Woman of the Century/Louise Bethune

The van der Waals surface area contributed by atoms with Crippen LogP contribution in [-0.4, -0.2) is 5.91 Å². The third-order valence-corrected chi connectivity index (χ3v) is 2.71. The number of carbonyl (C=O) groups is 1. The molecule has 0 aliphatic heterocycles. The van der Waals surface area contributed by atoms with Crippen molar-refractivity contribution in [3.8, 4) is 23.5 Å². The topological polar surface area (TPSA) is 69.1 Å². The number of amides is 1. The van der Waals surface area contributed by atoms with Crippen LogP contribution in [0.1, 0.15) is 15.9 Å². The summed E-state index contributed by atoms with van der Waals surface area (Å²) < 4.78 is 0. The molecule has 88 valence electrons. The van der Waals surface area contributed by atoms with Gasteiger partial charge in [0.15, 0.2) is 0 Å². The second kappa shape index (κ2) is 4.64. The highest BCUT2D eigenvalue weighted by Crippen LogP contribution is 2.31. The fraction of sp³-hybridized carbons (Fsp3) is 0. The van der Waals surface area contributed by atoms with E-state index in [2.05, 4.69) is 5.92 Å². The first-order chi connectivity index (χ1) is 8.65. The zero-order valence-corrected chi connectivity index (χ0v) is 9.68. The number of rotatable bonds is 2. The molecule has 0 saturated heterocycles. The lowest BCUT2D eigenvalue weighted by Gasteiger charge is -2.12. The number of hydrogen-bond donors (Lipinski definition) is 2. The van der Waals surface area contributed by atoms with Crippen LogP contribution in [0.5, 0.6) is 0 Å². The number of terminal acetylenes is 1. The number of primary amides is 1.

BETHUNE, Mrs. Louise, architect, born in Waterloo, N. Y., in 1856. She is of American parentage. Her maiden name was Blanchard. Her father's ancestors were Huguenot refugees. Her mother's family went to Massachusetts from Wales in 1640. Being a delicate child, she was not sent to school until the age of eleven. Meantime she had acquired habits of study and self-reliance which led her through school life to disregard the usual class criterions. In 1874 she was graduated from the Buffalo. N. Y., high school. A caustic remark had previously turned her attention in the direction of architecture, and an investigation, which was begun in a spirit of playful self-defense, soon became an absorbing interest. For two years she taught, traveled and studied, preparatory to taking the architectural course in Cornell University. In 1876 she received LOUISE BRETHUNE. an offer of an office position as draughtsman and relinquished her former intention of college study. The hours were from eight to six, and the pay was small, but her employer's library was at her service. In 1881 she opened an independent office, thus becoming the first woman architect. She was afterward joined by Robert A. Bethune, to whom she was married in December of the same year. During the ten years of its existence the firm has erected fifteen public buildings and several hundred miscellaneous buildings, mostly in Buffalo and its immediate neighborhood. Mrs. Bethune has made a special study of schools and has been particularly successful in that direction, but refuses to confine herself exclusively to that branch, believing that women who are pioneers in any profession should be proficient in every department, and that now at least women architects must be practical superintendents as well as designers and scientific constructors, and that woman's complete emancipation lies in "equal pay for equal service." Because the competition for the Woman's Building of the Columbia Exposition was not conducted on that principle, Mrs. Bethune refused to submit a design. The remuneration offered to the successful woman was less than half that given for similar service to the men who designed the other buildings. In 1885 Mrs. Bethune was elected a member of the Western Association of Architects. She is still the only woman member of the American Institute. In 1886 she inaugurated the Buffalo Society of Architects, from which has grown the Western New York Association Both were active in securing the passage of the Architects' Licensing Bill, intended to enforce rigid preliminary examinations and designed to place the profession in a position similar to that occupied by medicine and law. In the last five or six years a dozen young women have been graduated from the different architectural courses now open to them, and Mrs. Bethune has ceased to be the "only woman architect."